• Posts by Thomas Lenz
    Partner

    Thomas Lenz handles all aspects of labor and employment law issues and heads the firm’s traditional labor and National Labor Relations Board practices. He works with employers in all major industries across California and the ...

The U.S. Supreme Court’s 4-4 ruling on March 29, 2016 in the Friedrich’s case leaves unions’ agency fees intact for now.  It remains possible that the Court could revisit the same questions at some point in the future.  The Friedrich’s case involves the public sector workplace, where government workplaces, public budgets, and Constitutional limitations can create unique labor relations issues ...

The new National Labor Relations Board (“NLRB”) election rules change a process that has existed for years.  Unions are waiting for April 14 to file election petitions.  Employers should take steps to understand the new rules and to be prepared to respond.

The NLRB will require posting of a notice to employees within two days of an election petition.

Employers must provide a statement of position within ...

On June 26, 2014, the United States Supreme Court, in a 9-0 decision, ruled that three recess appointments President Obama made in 2012 to the National Labor Relations Board (“NLRB”) were invalid.  The Court affirmed the decision of the District of Columbia Circuit Court of Appeals, focusing on the language of the Recess Appointment Clause of the Constitution, which it weighed against the historical ...

In 2011 the National Labor Relations Board ordered private sector employers nationwide to post a Notice of Rights. While no such posting is required by the law itself, the NLRB justified the posting requirement on the basis of regulations and a need for public awareness of workplace rights. That said, the list of rights was not comprehensive, and selectively included the right of employees to form and organize ...

A second federal appellate court has rejected the National Labor Relations Board’s mandate that private sector employers post a Notice spelling out some, but not all, of employees' workplace rights. The ruling in Chamber of Commerce v. NLRB comes from a lawsuit brought in South Carolina to challenge the poster regulation.

Earlier, the District of Columbia Circuit Court of Appeals had rejected the NLRB's ...

On May 7, a federal court of appeals in Washington, DC ruled that the National Labor Relations Board cannot require private sector employers across the country to post a workplace poster which advises employees of certain rights under the National Labor Relations Act. Citing free speech concerns and a lack of balance in favoring a unionized workplace, the court struck a further blow against NLRB's proposed ...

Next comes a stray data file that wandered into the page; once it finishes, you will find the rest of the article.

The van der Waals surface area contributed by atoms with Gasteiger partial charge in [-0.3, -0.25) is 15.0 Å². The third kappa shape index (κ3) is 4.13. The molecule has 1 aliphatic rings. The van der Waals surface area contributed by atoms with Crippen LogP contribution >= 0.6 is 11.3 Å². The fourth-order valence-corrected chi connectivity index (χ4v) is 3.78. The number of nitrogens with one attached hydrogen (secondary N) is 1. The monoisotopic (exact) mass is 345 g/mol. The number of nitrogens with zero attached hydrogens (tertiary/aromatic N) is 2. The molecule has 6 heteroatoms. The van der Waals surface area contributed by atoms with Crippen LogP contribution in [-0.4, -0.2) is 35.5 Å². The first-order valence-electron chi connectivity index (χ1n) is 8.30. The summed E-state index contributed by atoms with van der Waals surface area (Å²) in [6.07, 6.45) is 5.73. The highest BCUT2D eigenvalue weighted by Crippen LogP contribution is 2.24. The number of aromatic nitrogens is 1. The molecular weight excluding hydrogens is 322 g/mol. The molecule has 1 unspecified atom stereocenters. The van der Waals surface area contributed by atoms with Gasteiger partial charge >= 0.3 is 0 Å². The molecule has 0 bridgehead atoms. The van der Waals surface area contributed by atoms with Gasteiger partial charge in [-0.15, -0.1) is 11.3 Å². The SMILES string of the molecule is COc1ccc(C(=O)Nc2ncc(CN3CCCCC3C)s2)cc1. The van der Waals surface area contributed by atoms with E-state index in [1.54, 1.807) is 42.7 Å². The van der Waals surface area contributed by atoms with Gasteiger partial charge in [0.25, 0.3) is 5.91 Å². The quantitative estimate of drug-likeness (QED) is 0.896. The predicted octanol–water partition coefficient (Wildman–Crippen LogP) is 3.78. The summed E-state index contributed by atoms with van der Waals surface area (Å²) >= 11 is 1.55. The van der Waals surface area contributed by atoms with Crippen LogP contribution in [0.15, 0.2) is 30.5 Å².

In January 2013 the District of Columbia Circuit Court of Appeals put the validity of hundreds of NLRB case decisions and regulatory actions in doubt. In a ruling involving Noel Canning, a Washington State company accused of unfair labor practices, the Court determined that two of the three Board members ruling against the employer lacked authority due to unconstitutional appointments from the President ...

On January 25, 2013 the Court of Appeals for the District of Columbia Court of Appeals refused to enforce an NLRB ruling involving unfair labor practice allegations against employer Noel Canning.

In a dispute with Constitutional and political implications, the Court ruled that two of the three members of the NLRB panel, whose ruling was appealed, were not validly appointed. The appointment and authority ...

As we previously reported here, the National Labor Relations Board (NLRB) made rules which required private sector employers across the country to post a Notice of Rights. This Notice provided a listing of employee rights under federal labor law including the right to form and join unions, to discuss and protest working conditions, and to refrain from such activity. Management groups sued the NLRB in an effort to block the rules and stop the mandatory Notice posting.

On January 23, 2012, the Supreme Court of the United States declined review of local ordinance language requiring supermarkets to keep their workforce for 90 days when a new owner takes over the business. Such ordinance language has become commonplace, for example, with hotel and other service industries specified by ordinance in some Bay Area cities. Contractors performing federal work face ...

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